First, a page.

“The Crucifixion”, 15th Century, Dreux Budé

We run into that in the Gospel today too.  James and John get pretty bold and ask Jesus if they can sit on his right and left in the Kingdom of Heaven.  They’re seeking the power and authority of these high positions, but without the suffering, without working or sweating or bleeding to get there.  But Jesus’ response to this is to say, “Look, if you want to be great, you have to serve here on earth!”  If we want to be great, we have to go through the difficulties, and trials, and sufferings, even putting others in front of you.  And actually, just a few pages later in Mark’s 15th chapter, we see what it means to be on Jesus’ right and left.  Only on Golgotha, when Jesus is abandoned and broken, and when those on his left and right are in the same condition, only then does the deep irony of the request of James and John become clear.  Jesus lets them know that they don’t understand what they’re asking for, but he takes their willingness seriously, and that they will indeed drink that cup of suffering.  In fact, James is the first of eleven other apostles to be martyred.  John didn’t experience martyrdom like the others, but he suffered persecution, and abandonment, and rejection.

Fr. Andrea Santoro

If we’re really going to be serious about being disciples, we have to learn for ourselves the meaning of redemptive suffering.  Our bodies, when joined to the Body of Christ, can be transformed into instruments of redemptive grace for others.  Here’s an example: Fr. Andrea Santoro was an Italian priest who lived in Turkey.  Parts of Turkey, as you might remember, are not always friendly to Christians, especially priests, and Fr. Santoro was assassinated by extremists in 2006.  But despite the danger of his life and the suffering, and ultimately the death that he would experience wasn’t an obstacle for him, but it was his way of bringing Christ to those people.  He wrote, “I am here to dwell among these people and enable Jesus to do so by lending him my flesh.”

Sometimes it can be hard to lend our flesh to Christ, because we don’t think he understands.  But I was reading something in preparation for this homily that said, “God had only one child on earth who lived without sin, but he didn’t have any that lived without suffering.”  He knows what it’s like.  There is nothing that you could throw at Jesus that he wouldn’t understand.  If God allows suffering for our lives, it’s because he knows we can handle it.  It becomes a golden opportunity to exercise our trust in him.  Think about a young man who is interested in studying for the priesthood.  He has to give up a hope of a family for his own.  Maybe he has to say goodbye to his girlfriend.  But it’s only because of the difficulty and the suffering involved that he can say to God, “You know, this is tough.  It’s painful.  But because you love me, I know that whatever you ask of me will be the right thing, so I’m just going to follow your lead.”  Or think about a happily married couple where one of the spouses falls terribly and seriously ill.  That’s devastating – to both of them!  The other spouse has to support and run the household, while at the same time caring for the needs of the sick spouse.  But they still pray, “Lord, I don’t get this, but if you give me your grace, I will carry this cross for you, just as you carried your cross for me.”  In both those cases I just mentioned, it’s because of the suffering and hardship and pain involved that those people are heroic.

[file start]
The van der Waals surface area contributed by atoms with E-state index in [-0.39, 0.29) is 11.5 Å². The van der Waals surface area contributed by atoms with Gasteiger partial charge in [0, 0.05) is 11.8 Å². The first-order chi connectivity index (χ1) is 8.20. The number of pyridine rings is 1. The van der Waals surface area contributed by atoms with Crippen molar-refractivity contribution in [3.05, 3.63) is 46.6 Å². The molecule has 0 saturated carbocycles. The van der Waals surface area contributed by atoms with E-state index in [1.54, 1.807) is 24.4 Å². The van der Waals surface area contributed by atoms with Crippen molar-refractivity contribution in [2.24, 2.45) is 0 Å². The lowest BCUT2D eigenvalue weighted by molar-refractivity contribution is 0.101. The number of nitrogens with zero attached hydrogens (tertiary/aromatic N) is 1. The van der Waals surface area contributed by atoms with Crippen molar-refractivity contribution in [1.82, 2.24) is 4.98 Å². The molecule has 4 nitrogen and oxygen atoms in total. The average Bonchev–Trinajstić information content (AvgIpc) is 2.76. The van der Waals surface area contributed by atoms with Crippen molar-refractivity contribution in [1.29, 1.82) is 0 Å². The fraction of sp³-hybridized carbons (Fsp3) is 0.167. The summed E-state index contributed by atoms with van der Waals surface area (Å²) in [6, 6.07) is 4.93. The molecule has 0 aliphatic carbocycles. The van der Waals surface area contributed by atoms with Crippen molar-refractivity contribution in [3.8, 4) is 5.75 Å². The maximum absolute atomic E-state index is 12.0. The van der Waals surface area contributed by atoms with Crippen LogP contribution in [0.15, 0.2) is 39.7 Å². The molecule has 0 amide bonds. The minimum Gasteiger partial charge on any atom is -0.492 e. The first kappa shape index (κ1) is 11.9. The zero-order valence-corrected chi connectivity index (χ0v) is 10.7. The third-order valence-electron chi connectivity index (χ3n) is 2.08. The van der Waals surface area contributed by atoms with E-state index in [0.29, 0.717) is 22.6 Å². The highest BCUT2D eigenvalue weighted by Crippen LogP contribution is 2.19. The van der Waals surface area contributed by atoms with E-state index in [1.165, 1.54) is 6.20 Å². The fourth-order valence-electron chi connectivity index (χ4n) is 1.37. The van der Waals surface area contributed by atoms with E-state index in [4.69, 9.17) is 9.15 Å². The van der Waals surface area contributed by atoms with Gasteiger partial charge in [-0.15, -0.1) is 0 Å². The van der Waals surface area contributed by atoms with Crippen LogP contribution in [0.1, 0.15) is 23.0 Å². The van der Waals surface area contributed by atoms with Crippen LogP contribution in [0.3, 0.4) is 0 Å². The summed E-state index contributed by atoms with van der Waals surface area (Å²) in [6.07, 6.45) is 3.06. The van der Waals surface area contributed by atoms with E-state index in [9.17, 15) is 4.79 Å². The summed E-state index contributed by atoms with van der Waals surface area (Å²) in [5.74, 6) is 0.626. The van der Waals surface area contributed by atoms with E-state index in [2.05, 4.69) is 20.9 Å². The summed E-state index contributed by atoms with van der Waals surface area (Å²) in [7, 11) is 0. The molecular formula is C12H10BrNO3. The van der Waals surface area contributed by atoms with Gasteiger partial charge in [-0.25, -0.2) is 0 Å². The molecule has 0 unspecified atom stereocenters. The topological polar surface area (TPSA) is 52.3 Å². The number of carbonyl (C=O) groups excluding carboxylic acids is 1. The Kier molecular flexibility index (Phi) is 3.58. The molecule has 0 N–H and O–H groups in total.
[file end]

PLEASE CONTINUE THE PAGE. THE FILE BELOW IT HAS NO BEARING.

The most important thing we can do in the midst of all this is to pray.  Looking out at this community gathered here today, I realize that there are many of you who have suffered four or five or ten times as much as I have.  I also see that there are some among you who have allowed me to share in that suffering with you – the death of a loved one, serious illness, or spiritual turmoil.  Thank you for that privilege to be with you in that suffering and to pray with you.  The most important thing that we can do, and really, the only thing that we can do, is to pray.  It’s really hard to trust God and understand his will if you don’t pray.  And I’m not talking about praying before meals or praying the rosary in the shower or something.  In this case, we need to take time alone and in silence to be still with God and present him our needs and sufferings.  A great opportunity exists for this at All Saints with our Tuesday evening adoration.  It’s quiet, the lights are a little dimmed, and there’s nobody asking you to do anything.  Whatever the case may be, prayer is essential for learning the redemptive value of suffering in our lives.

As we’re gathered together today, I’m sure most of us can think of a few ways in which we’re suffering right now.  But brothers and sisters, now is also the time for us to do something about it.  So let us call those things to mind, commending them to the love of God, and let us go to join Christ at his left and right; not in prestige or power, but at the foot of the Cross.  And let us receive him now in this Eucharist with thankful, loving, and trusting hearts.


FYI, my reflections for this homily were guided by the “Sunday, Sunday, Sunday” podcast by Mark Hart, seen here.